One positive quirk of Marriott Bonvoy is that you can transfer points between members for free, up to 100,000 points per year. This means that you could persuade a family member who would qualify for the bonus to take one out and then transfer the points to you.
There is a low spend target to trigger the bonus
You only need to spend £1,000 within 90 days to receive 30,000 Bonvoy points as a sign-up bonus. This is handy if you struggle to hit the £3,000+ required for Amex Gold, Platinum or BA Premium Plus.
You earn 3 Marriott Bonvoy points per £1 spent which I value at 1.5p
A 1.5% return on your spending isn’t bad at all. For a high spender – who would earn so many points that the £75 annual fee is immaterial to the maths – this card is a serious contender.
For someone spending £50,000 per year on the card, for example, you’d receive enough Bonvoy points for (on my 1.5% return valuation) £750 of free hotel nights. The annual fee of £75 is just a rounding error in this case.
As I mentioned above, the double points (6 per £1) offer for spending at the 30 Marriott brands now seems to be permanent.
Note that the card has a 3% FX fee so, irrespective of double points. it isn’t a good one to use abroad until your employer is repaying you.
It is a good way of earning airline miles if your airline no longer has a credit card
This is the real reason that many people get the Starwood Amex. Now that Emirates, Etihad, American and United no longer have UK credit cards, the Starwood Preferred Guest Amex is the best way to earn miles in these programmes. There are also 30+ other airlines who never had a UK credit card, such as Air Canada and Qatar Airways, where this credit card is the best way to earn miles in the UK from day to day spend.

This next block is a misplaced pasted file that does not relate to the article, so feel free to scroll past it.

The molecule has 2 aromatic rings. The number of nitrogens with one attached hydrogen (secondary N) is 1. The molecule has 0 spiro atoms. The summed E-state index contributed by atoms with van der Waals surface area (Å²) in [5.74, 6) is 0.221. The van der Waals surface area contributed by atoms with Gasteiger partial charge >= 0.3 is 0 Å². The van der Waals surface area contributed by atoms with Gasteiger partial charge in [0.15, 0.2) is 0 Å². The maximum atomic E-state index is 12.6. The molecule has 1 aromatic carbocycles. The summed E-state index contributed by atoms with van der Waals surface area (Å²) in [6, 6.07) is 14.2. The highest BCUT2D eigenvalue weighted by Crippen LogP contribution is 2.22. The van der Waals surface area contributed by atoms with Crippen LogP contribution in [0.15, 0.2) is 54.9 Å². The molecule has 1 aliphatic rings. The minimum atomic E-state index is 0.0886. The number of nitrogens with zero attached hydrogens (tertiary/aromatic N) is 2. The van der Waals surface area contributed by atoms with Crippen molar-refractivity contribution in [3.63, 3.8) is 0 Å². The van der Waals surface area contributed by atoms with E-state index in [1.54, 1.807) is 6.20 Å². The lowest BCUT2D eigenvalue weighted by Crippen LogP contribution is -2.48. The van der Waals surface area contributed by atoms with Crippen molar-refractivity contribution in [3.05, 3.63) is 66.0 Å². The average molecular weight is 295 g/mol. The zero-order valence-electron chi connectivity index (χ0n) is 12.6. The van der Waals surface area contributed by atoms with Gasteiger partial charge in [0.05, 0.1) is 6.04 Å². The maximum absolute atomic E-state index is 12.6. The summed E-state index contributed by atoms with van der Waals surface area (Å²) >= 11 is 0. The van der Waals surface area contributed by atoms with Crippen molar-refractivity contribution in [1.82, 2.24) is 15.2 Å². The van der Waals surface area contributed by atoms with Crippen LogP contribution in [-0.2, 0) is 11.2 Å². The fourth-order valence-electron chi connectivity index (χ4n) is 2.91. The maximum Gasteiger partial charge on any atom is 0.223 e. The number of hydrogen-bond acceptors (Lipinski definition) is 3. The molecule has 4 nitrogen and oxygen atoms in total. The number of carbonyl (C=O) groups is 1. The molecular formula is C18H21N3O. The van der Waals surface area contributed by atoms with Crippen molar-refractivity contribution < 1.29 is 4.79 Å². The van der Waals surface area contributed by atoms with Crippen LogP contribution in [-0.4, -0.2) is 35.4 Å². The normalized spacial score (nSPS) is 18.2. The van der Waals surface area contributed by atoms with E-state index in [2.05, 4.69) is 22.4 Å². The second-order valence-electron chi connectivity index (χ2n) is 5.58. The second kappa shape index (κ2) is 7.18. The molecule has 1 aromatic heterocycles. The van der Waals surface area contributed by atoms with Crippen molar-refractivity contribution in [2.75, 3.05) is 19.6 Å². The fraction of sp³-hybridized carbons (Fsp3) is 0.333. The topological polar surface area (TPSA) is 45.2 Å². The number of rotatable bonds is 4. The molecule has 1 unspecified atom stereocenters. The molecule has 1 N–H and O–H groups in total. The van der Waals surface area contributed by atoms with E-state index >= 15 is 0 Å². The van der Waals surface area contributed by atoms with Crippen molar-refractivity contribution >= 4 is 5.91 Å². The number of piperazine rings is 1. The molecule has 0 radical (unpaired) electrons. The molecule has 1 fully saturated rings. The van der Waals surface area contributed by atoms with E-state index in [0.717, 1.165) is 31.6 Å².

You get Marriott Bonvoy Gold Elite status for spending £15,000 in a card year
This isn’t worth much, to be honest, because Bonvoy Gold Elite has few benefits. More importantly, you can get Marriott Bonvoy Gold Elite status for free simply by taking out an American Express Platinum charge card, no spending required.
The £75 annual fee is refundable pro-rata if you cancel
You can cancel the card at any point and receive a pro-rata refund of the annual fee.
If you spend a lot of money in Marriott hotels in the UK (or someone else is reimbursing the 3% FX fee abroad) or want to collect airline miles in a scheme that does not have a dedicated UK credit card, the Starwood Amex card may work for you. Just don’t focus too much on spending £25,000 on the card to trigger the free night voucher.
How to earn Marriott Bonvoy points via UK credit cards
As a reminder, there are various ways of earning Marriott Bonvoy points from UK credit cards. Many cards also have generous sign-up bonuses!
Do you know that holders of The Platinum Card from American Express receive FREE Marriott Bonvoy Gold status for as long as they hold the card? It also comes with Hilton Honors Gold, Radisson Rewards Gold, Shangri-La Golden Circle Jade and Melia Rewards Gold status. We reviewed American Express Platinum in detail here.
Click here to read our detailed summary of all UK credit cards which earn Marriott Bonvoy points. That page is regularly updated with the latest special offers and will still be accurate even if you are reading this article months after publication.
(Want to earn more hotel points? Click here to see our complete list of promotions from the major hotel chains or use the ‘Hotel Promos’ link in the menu bar at the top of the page.)
Disclaimer: Head for Points is a journalistic website. Nothing here should be construed as financial advice, and it is your own responsibility to ensure that any product is right for your circumstances. Recommendations are based primarily on the ability to earn miles and points and do not consider interest rates, service levels or any impact on your credit history. By recommending credit cards on this site, I am – technically – acting as a credit broker. Robert Burgess, trading as Head for Points, is regulated and authorised by the Financial Conduct Authority to act as a credit broker.